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Messages - klickitat jim

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571
Ya but you get what you pay for. The oxygen side would be for prepitch. This way you wouldn't need an oxygenation stone,  just splash it around in the pure o2 environment. For milling and mashing you would need to switch it to pure nitrogen.

572
Just listened to the show on my outdoor speakers at Sprague Lake. Great way to spend an afternoon. It gave me an idea for Denny and Drew's next book.


Gorgeous!  What's the idea?
Im not sure Denny, but with that setting, a cooler of beer, and a brewing podcast playing on the stereo. ?. I'm certain it was a "best seller" idea

573
Just listened to the show on my outdoor speakers at Sprague Lake.

I feel sorry for the neighbors.
There were no neighbors. A little old lady from Franfurt runs the campground. We only saw her for a minute. Then it was us and the ducks

574
Maybe I need one of these for a mill room?

575
Just listened to the show on my outdoor speakers at Sprague Lake. Great way to spend an afternoon. It gave me an idea for Denny and Drew's next book.

576
Don't tell anyone but I keep all of my brewing dogma on a private server

577
General Homebrew Discussion / Re: Rube Goldberg Part Two
« on: April 27, 2016, 06:12:01 AM »
My understanding is that they changed it from Dort to GHE to open it up to all of the pale colored, balanced, export strength beers rather than just those from Dortmund. So therefore the water profile could change from region to region.  I could be wrong on that though. So its going to depend on what your judge thinks it should be, and/or what the perceive in the beer. I went the route of less is more. Just enough Ca to make the yeast happy. Only a touch of Mg and Na. And on the low side of SO4. When my grand master tasters reviewed one did not mention minerals at all, as in he didn't deduct points for its lacking. The other said he detected and enjoyed the low minerals. Minerals, like spices in my opinion, are easy to over do.

578
General Homebrew Discussion / Re: Rube Goldberg Part Two
« on: April 25, 2016, 09:13:39 AM »
Well done!  Wish you were closer so we could compare our final products and process.
Ya that would be fun

579
General Homebrew Discussion / Re: Rube Goldberg Part Two
« on: April 25, 2016, 06:33:13 AM »
The German Helles Exportbier won 1st at COHO Springfling in Bend, Or this weekend.

As it should.  I can attest that this is one excellent recipe.  I have a keg of Jim's GHE on tap and it is awesome. Only difference was yeast - WY 2308.  Besides that it is even getting better at 6 wks in the keg.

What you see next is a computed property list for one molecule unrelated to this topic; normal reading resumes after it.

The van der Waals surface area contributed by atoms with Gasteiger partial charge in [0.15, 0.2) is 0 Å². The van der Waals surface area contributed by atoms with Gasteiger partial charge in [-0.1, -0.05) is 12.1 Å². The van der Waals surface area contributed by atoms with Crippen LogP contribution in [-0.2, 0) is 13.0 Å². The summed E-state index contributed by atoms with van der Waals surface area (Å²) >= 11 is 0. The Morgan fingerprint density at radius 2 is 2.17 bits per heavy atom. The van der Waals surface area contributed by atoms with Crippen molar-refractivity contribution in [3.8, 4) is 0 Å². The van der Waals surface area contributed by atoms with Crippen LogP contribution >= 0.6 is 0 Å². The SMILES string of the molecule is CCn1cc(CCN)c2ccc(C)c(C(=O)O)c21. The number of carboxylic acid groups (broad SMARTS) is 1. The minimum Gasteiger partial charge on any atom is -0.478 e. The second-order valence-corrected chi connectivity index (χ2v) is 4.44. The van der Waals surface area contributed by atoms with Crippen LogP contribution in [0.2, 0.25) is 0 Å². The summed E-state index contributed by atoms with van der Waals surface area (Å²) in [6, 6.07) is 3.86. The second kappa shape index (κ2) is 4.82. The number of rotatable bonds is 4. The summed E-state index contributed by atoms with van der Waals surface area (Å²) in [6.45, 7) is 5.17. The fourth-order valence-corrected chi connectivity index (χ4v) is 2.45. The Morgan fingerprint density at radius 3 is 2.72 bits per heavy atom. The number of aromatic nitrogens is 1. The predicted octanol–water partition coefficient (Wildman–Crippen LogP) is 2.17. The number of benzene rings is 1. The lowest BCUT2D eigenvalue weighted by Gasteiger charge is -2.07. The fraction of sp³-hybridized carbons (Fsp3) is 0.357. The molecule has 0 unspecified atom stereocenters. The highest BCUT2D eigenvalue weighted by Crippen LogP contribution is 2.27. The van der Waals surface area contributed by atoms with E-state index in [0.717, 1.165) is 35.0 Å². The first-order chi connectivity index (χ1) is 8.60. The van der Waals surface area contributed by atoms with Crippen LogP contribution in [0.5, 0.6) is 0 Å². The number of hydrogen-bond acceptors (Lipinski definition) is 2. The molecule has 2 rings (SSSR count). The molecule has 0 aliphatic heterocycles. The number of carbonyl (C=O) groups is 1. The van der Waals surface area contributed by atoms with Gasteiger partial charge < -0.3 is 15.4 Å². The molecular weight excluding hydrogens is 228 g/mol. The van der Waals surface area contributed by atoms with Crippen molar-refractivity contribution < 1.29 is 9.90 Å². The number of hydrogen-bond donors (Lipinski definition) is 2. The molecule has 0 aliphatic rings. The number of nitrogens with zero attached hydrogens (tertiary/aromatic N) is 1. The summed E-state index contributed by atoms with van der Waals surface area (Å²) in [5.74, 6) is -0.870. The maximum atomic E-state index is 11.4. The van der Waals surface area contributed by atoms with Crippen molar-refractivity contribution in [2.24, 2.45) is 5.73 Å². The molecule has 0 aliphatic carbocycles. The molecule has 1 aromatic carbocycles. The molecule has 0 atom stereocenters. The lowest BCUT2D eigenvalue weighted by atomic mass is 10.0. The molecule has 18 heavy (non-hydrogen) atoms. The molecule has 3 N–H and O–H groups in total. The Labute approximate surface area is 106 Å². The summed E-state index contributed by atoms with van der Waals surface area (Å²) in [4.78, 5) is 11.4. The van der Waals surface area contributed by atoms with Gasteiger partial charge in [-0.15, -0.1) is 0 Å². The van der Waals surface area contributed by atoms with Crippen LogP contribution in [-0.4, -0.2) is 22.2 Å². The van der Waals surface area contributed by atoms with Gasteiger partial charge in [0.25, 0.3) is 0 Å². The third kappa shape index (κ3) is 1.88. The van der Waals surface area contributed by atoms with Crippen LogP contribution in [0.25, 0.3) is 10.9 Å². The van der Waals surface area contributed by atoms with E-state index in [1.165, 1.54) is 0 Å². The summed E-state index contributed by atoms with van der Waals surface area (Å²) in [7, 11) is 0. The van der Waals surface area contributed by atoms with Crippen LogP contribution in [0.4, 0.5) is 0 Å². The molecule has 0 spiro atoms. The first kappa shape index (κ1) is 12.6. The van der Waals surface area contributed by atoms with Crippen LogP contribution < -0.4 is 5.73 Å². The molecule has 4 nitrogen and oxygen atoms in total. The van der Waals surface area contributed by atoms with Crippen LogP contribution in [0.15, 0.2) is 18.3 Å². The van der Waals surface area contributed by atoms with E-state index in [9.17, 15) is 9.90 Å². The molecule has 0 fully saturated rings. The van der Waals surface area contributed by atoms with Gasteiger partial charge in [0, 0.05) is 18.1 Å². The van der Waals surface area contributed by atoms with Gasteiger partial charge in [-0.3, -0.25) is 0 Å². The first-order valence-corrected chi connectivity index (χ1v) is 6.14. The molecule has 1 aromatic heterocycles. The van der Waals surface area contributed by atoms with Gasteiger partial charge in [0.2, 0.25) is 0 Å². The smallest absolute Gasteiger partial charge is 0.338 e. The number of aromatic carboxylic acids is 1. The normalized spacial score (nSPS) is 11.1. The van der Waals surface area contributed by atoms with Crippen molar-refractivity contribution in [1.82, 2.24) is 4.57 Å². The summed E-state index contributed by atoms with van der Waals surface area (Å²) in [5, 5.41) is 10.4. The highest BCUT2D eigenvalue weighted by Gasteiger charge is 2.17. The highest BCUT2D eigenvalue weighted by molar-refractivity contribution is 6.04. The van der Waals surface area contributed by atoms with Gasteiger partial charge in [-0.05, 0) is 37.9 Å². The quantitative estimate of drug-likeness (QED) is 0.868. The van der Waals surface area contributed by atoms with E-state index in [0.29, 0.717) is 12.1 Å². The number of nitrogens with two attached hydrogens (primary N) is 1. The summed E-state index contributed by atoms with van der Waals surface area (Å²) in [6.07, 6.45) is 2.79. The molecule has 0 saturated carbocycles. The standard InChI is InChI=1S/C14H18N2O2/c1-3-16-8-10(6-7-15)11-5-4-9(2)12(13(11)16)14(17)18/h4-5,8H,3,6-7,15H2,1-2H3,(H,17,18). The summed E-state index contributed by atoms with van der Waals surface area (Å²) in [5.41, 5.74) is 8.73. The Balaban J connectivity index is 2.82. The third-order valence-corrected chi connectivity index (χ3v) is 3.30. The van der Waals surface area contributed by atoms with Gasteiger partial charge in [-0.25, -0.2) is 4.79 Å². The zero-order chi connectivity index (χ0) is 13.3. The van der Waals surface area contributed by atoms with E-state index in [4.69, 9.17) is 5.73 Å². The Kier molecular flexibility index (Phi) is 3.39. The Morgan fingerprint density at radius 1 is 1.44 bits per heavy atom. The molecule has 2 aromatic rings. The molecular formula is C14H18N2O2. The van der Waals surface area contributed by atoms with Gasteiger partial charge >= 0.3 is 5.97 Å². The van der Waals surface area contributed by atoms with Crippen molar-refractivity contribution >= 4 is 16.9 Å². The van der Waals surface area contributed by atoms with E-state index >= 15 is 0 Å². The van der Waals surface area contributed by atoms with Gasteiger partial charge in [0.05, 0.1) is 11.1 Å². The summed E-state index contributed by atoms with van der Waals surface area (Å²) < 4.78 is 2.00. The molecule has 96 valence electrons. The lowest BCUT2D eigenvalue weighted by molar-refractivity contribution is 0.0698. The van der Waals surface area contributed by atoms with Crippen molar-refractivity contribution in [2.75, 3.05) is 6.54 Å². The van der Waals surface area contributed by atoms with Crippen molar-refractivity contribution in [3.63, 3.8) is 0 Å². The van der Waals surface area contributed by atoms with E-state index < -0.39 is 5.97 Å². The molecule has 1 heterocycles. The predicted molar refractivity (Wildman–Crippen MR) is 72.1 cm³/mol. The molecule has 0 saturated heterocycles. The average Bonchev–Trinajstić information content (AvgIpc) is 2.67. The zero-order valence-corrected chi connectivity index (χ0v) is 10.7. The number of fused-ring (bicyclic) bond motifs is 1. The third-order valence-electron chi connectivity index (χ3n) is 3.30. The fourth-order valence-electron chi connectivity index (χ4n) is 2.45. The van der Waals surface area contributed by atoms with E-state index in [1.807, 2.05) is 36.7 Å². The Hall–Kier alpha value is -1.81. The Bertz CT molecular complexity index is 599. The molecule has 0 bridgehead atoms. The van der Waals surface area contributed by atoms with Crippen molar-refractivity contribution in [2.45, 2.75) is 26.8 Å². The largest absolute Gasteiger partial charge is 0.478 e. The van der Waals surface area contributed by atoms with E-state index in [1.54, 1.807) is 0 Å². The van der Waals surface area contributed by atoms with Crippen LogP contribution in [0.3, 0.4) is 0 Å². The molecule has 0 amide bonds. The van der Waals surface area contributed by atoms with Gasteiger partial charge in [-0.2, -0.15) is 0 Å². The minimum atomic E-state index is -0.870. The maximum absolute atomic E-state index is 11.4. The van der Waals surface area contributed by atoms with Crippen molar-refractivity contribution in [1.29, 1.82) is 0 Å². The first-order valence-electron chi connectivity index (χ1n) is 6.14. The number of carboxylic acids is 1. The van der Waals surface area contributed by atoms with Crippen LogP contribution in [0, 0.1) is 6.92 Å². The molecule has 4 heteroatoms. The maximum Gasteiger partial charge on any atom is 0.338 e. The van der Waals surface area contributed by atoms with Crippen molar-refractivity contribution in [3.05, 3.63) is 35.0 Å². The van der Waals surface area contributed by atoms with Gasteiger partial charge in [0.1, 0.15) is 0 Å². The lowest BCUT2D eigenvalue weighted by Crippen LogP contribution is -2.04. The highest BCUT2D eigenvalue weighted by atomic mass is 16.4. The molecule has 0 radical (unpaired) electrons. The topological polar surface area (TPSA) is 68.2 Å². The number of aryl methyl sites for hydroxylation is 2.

Congrats Jim on the medal!  Was that for the light lager category? How many entries in the category?
Cat 5 2015 11 entries

580
General Homebrew Discussion / Re: Rube Goldberg Part Two
« on: April 24, 2016, 06:52:59 PM »
See, Told you it was a good beer.  :D
Congrats!
And thanks again for all the help!

581
General Homebrew Discussion / Re: Rube Goldberg Part Two
« on: April 24, 2016, 04:21:55 PM »
Thanks, I'm pretty happy about it.

582
General Homebrew Discussion / Re: Rube Goldberg Part Two
« on: April 24, 2016, 01:07:57 PM »
The German Helles Exportbier won 1st at COHO Springfling in Bend, Or this weekend.

583
All Grain Brewing / Re: 55% Efficiency after Batch Sparge
« on: April 23, 2016, 07:21:00 PM »
I feel like whats most important is that you can reasonably repeat based on whatever your calculations are. I don't care if you call it BU, IBU, or whatnot units. If you know that X amount of grain and X amount of hopd makes the beer you want... yippy!

584
The Pub / Re: Cool gift from my brother
« on: April 23, 2016, 07:17:55 PM »
Is it odd that after watching almost 2 seasons of "Forged in Fire" that I now want to become a blacksmith apprentice?  Just for the fun, sweat, and satisfaction of making something. Oh wait, I already do that, and that's why I'm here
I'd like to think its a reachable goal for all of us to home brew beer that is every bit the quality of any beer that is for sale. Even the really good stuff. In fact, keeping my brother's awesome knife work in mind, we too can probably go places in sheer creativity and craftsmanship that commercial guys can't touch, simply because we can afford to at our scale. I mean, what knife company could afford to pay a guy 90 hours wages and end up with a knife that they could reasonably sell? Not very many, because there's not very many customers at that level. But we can drop $200 on 5 gallons of beer, and give it away.

585
Right on! I say go for it. The very worst that can happen is you have fun and learn something. Welcome to the hobby by the way!

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